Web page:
Caveat #1:As a public service I have included some information about COVID-19 in the body of the post with a link to sources. These are called out the way this paragraph is, with a SARS-CoV-2 illustration floated on the left. I have done as much due diligence as one blogger can do to not spread disinformation, but keep in mind that our understanding of this disease and the context are changing rapidly. By the time you read this, facts may have changed. Follow links to sources to get the latest information. Do not rely solely on this post as a source. If you are reading this from the relative comfort of the future after COVID-19, feel free to skip these.
And yes, this is less of my normal fare of sci-fi and more bio-fi, but it’s still clearly a fictional user interface, so between that and the world going pear-shaped, it fits well enough. I’ll get back to Blade Runner soon enough. I hope.
Giving credit where it’s due: All but one of the examples in this post were found via the TV tropes page for Spreading Disaster Map Graphic page, under live-action film examples. I’m sure I’ve missed some. If you know of others, please mention it in the comments.
Four that are extradiegetic and illustrative
This first set of pandemic maps are extradiegetic.
Vocabulary sidebar: I use that term a lot on this blog, but if you’re new here or new to literary criticism, it bears explanation. Diegesis is used to mean “the world of the story,” as the world in which the story takes place is often distinct from our own. We distinguish things as diegetic and extradiegetic to describe when they occur within the world of the story, or outside of it, respectively. My favorite example is when we see a character in a movie walking down a hallway looking for a killer, and we hear screechy violins that raise the tension. When we hear those violins, we don’t imagine that there is someone in the house who happens to be practicing their creepy violin. We understand that this is extradiegetic music, something put there to give us a clue about how the scene is meant to feel.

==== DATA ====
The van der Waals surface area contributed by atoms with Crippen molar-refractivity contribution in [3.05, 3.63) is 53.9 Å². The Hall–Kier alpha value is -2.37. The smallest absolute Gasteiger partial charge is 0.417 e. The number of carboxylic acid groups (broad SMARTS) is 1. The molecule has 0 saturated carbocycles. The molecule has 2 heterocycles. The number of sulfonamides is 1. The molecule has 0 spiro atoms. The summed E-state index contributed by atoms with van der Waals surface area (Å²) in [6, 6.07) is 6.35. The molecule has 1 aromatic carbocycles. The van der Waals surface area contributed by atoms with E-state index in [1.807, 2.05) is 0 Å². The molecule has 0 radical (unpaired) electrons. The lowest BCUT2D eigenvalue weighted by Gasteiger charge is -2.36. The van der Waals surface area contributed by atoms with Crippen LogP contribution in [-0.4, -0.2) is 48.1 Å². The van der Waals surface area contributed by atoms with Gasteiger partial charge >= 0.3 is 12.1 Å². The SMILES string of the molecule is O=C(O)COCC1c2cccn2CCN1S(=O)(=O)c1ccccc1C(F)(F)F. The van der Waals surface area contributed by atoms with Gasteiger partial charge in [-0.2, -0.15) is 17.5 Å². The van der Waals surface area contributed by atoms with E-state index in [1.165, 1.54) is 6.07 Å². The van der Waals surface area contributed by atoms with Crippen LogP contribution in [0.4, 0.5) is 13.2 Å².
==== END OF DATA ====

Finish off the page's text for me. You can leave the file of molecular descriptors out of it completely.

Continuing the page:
So, like those violins, these first examples aren’t something that someone in the story is looking at. (Claude Paré? Who the eff is—Johnson! Get engineering! Why are random names popping up over my pandemic map?) They’re something the film is doing for us in the audience.
There’s not much I feel the need to say about these kinds of maps, as they are a motion graphic and animation style. I note at least two use aposematic signals in their color palette and shapes, but that’s just because it helps reinforce for the audience that whatever is being shown here is a major threat to human life. But I have much more authoritative things to say about systems that are meant to be used.
Before we move on, here’s a bonus set of extradiegetic spreading-pathogen maps I saw while watching the Netflix docuseries Pandemic: How to Prevent an Outbreak, as background info for this post.
Five that are diegetic and informative
The five examples in this section are spread throughout the text for visual interest, but presented in chronological order. They are The Andromeda Strain (1977), Outbreak (1995), Evolution (2001), Contagion (2011), and World War Z (2013). I highly recommend Contagion for the acting, movie making, the modeling, and some of the facts it conveys. For instance, I think it’s the only film that discusses fomites. Everyone should know about fomites.